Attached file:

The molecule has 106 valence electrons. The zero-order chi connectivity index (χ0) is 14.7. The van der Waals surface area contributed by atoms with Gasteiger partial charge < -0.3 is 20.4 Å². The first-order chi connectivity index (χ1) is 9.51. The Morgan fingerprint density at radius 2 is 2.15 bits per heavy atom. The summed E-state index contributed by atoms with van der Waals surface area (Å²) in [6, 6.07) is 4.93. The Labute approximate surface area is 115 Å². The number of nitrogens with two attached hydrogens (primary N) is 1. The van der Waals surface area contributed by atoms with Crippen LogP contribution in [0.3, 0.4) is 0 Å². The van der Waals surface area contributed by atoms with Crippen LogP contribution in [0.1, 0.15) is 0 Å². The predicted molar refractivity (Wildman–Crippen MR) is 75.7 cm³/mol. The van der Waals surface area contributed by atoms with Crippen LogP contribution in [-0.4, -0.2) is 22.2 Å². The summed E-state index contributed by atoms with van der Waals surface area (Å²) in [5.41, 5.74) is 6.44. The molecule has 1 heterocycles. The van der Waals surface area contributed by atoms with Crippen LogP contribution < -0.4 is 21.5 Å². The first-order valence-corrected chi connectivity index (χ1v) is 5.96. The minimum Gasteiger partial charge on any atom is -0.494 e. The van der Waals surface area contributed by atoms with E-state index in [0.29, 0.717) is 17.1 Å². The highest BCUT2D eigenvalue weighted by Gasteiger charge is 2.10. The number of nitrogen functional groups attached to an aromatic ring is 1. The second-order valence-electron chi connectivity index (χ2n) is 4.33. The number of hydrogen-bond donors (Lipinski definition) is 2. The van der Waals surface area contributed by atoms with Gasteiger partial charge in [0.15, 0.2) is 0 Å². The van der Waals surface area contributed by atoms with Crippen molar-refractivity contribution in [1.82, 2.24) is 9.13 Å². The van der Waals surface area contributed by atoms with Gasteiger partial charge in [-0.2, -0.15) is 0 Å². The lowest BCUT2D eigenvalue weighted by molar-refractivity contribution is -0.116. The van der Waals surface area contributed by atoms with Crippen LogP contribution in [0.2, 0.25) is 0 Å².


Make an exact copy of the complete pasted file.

The molecule has 106 valence electrons. The zero-order chi connectivity index (χ0) is 14.7. The van der Waals surface area contributed by atoms with Gasteiger partial charge < -0.3 is 20.4 Å². The first-order chi connectivity index (χ1) is 9.51. The Morgan fingerprint density at radius 2 is 2.15 bits per heavy atom. The summed E-state index contributed by atoms with van der Waals surface area (Å²) in [6, 6.07) is 4.93. The Labute approximate surface area is 115 Å². The number of nitrogens with two attached hydrogens (primary N) is 1. The van der Waals surface area contributed by atoms with Crippen LogP contribution in [0.3, 0.4) is 0 Å². The van der Waals surface area contributed by atoms with Crippen LogP contribution in [0.1, 0.15) is 0 Å². The predicted molar refractivity (Wildman–Crippen MR) is 75.7 cm³/mol. The van der Waals surface area contributed by atoms with Crippen LogP contribution in [-0.4, -0.2) is 22.2 Å². The summed E-state index contributed by atoms with van der Waals surface area (Å²) in [5.41, 5.74) is 6.44. The molecule has 1 heterocycles. The van der Waals surface area contributed by atoms with Crippen LogP contribution < -0.4 is 21.5 Å². The first-order valence-corrected chi connectivity index (χ1v) is 5.96. The minimum Gasteiger partial charge on any atom is -0.494 e. The van der Waals surface area contributed by atoms with E-state index in [0.29, 0.717) is 17.1 Å². The highest BCUT2D eigenvalue weighted by Gasteiger charge is 2.10. The number of nitrogen functional groups attached to an aromatic ring is 1. The second-order valence-electron chi connectivity index (χ2n) is 4.33. The number of hydrogen-bond donors (Lipinski definition) is 2. The van der Waals surface area contributed by atoms with Gasteiger partial charge in [0.15, 0.2) is 0 Å². The van der Waals surface area contributed by atoms with Crippen molar-refractivity contribution in [1.82, 2.24) is 9.13 Å². The van der Waals surface area contributed by atoms with Gasteiger partial charge in [-0.2, -0.15) is 0 Å². The lowest BCUT2D eigenvalue weighted by molar-refractivity contribution is -0.116. The van der Waals surface area contributed by atoms with Crippen LogP contribution in [0.2, 0.25) is 0 Å².